Skip Navigation LinksHome > April 15, 2013 - Volume 62 - Issue 5 > Antiretroviral Therapy Initiated During Acute HIV Infection...
JAIDS Journal of Acquired Immune Deficiency Syndromes:
doi: 10.1097/QAI.0b013e318285cd33
Brief Report: Basic and Translational Science

Antiretroviral Therapy Initiated During Acute HIV Infection Fails to Prevent Persistent T-Cell Activation

Vinikoor, Michael J. MD*; Cope, Anna MPH*; Gay, Cynthia L. MD*; Ferrari, Guido MD; McGee, Kara S. MSPH; Kuruc, Joann D. BSN*; Lennox, Jeffrey L. MD§; Margolis, David M. MD*; Hicks, Charles B. MD; Eron, Joseph J. MD*

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Abstract: Initiation of antiretroviral therapy during acute HIV-1 infection may prevent persistent immune activation. We analyzed longitudinal CD38+HLA-DR+ CD8+ T-cell percentages in 31 acutely infected individuals who started early (median 43 days since infection) and successful antiretroviral therapy, and maintained viral suppression through 96 weeks. Pretherapy a median of 72.6% CD8+ T cells were CD38+HLA-DR+, and although this decreased to 15.6% by 96 weeks, it remained substantially higher than seronegative controls (median 8.9%, P = 0.008). Shorter time to suppression predicted lower activation at 96 weeks. These results support the hypothesis that very early events in HIV-1 pathogenesis may result in prolonged immune dysfunction.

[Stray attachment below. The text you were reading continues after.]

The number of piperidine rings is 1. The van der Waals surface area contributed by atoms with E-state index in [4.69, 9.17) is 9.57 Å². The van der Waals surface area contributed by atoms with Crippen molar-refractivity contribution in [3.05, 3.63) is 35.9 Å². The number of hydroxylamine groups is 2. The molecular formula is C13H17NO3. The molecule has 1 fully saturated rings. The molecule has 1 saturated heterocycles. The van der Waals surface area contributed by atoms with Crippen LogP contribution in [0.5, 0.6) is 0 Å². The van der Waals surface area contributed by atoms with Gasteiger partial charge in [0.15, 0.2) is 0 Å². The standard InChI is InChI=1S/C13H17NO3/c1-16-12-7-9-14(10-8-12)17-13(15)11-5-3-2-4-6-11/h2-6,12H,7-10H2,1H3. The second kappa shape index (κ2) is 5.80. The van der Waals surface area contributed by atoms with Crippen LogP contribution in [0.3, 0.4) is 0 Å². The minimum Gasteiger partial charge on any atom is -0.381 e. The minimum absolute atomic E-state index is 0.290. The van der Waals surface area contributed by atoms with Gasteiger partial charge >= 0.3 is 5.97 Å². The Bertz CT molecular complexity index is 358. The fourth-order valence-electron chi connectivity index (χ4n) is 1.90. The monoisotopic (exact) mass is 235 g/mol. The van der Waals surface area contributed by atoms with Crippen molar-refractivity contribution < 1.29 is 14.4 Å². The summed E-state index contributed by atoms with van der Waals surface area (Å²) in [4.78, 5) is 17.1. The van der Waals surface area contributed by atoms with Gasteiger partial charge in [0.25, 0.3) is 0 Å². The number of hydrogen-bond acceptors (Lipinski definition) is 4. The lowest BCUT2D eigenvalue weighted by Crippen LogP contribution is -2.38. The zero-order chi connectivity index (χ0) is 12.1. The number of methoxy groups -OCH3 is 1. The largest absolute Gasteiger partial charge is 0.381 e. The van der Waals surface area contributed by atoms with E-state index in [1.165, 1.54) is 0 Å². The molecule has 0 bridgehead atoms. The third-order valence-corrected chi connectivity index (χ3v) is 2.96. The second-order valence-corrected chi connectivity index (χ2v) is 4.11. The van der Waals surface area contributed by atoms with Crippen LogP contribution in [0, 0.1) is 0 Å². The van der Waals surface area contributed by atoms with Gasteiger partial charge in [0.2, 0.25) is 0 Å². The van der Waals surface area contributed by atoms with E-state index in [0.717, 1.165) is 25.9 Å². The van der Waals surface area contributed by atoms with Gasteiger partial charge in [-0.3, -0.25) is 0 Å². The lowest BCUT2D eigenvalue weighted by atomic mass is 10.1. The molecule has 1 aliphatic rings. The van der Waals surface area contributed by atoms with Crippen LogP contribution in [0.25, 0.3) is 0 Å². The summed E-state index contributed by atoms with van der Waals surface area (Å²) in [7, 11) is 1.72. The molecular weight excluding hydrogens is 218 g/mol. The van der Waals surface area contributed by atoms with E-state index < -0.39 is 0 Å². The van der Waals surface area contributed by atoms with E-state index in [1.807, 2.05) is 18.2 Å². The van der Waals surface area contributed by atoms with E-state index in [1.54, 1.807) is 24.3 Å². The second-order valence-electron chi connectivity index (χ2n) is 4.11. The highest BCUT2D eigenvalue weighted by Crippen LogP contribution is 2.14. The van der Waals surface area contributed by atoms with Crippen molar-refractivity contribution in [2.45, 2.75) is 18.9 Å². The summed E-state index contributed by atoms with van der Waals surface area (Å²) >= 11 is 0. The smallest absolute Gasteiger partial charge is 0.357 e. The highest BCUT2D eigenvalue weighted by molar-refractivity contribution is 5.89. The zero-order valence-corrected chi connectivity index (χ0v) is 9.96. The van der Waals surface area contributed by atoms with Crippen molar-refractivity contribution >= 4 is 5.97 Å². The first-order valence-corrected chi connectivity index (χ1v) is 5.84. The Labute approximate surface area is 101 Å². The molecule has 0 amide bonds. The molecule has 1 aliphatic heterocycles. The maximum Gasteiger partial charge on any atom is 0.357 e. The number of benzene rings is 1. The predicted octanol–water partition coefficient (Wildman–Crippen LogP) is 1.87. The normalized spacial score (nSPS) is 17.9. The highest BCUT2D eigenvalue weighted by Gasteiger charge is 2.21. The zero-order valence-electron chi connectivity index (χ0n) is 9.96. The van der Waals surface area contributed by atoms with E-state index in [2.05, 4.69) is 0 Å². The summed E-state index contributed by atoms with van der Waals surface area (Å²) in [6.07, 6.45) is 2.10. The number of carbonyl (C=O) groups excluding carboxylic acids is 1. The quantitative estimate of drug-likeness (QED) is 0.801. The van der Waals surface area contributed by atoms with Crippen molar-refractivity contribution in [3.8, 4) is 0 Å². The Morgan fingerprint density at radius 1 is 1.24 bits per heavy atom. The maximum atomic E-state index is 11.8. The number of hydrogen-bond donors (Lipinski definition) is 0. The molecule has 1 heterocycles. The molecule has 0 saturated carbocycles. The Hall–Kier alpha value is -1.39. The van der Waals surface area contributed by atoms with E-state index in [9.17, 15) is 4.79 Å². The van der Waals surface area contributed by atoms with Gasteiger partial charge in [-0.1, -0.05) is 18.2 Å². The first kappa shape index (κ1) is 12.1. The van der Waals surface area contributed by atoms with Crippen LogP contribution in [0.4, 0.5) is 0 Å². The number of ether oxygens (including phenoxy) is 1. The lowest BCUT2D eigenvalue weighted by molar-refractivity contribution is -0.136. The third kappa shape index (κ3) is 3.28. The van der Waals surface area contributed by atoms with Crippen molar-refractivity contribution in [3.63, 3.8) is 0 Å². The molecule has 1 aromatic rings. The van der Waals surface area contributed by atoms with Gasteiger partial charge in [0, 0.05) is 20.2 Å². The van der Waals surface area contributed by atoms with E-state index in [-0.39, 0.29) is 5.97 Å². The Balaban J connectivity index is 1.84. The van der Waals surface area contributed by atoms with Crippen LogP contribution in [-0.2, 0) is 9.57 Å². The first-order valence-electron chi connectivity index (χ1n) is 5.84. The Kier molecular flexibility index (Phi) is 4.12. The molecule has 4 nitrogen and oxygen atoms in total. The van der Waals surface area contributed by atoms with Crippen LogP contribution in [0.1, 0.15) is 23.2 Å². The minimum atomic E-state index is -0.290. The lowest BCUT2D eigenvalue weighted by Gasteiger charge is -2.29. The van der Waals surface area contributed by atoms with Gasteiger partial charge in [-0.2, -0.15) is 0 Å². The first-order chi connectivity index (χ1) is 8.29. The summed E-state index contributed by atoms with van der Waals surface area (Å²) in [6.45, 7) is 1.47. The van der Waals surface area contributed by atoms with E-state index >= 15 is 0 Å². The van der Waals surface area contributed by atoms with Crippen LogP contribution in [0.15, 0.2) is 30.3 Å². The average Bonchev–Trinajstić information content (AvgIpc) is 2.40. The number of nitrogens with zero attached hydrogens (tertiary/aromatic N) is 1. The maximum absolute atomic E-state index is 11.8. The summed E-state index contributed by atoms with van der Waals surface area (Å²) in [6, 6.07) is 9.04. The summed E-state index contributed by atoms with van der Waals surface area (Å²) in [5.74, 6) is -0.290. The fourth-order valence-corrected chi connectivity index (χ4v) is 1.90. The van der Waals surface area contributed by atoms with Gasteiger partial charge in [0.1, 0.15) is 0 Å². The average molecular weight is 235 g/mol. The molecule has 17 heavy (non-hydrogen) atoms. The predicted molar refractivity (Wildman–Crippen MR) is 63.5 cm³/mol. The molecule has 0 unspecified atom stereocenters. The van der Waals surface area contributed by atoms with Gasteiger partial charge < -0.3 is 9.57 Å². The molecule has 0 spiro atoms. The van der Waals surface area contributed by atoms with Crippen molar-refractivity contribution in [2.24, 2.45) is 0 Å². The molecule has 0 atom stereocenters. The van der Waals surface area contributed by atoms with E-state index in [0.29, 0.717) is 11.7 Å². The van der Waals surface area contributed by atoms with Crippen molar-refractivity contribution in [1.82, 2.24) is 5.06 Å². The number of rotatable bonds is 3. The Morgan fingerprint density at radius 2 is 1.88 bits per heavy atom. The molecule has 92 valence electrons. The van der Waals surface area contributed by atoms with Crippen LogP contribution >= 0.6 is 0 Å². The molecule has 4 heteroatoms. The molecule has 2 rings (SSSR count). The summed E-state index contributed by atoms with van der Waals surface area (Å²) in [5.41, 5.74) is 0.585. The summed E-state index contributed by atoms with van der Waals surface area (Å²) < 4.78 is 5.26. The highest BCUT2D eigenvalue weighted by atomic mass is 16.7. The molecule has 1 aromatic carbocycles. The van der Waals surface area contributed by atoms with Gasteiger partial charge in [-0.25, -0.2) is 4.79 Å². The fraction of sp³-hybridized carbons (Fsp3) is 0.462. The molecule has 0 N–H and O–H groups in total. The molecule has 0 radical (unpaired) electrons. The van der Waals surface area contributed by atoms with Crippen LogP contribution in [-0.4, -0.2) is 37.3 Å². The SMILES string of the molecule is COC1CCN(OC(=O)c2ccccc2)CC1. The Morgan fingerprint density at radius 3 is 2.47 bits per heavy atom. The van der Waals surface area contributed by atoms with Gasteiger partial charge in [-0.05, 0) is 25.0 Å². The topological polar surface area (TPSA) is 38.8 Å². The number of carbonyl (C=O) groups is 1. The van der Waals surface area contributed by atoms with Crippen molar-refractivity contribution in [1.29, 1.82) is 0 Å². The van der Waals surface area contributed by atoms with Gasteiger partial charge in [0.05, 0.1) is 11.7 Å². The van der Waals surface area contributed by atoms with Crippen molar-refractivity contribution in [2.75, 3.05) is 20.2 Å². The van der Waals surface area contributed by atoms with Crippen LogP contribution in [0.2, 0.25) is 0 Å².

© 2013 Lippincott Williams & Wilkins, Inc.


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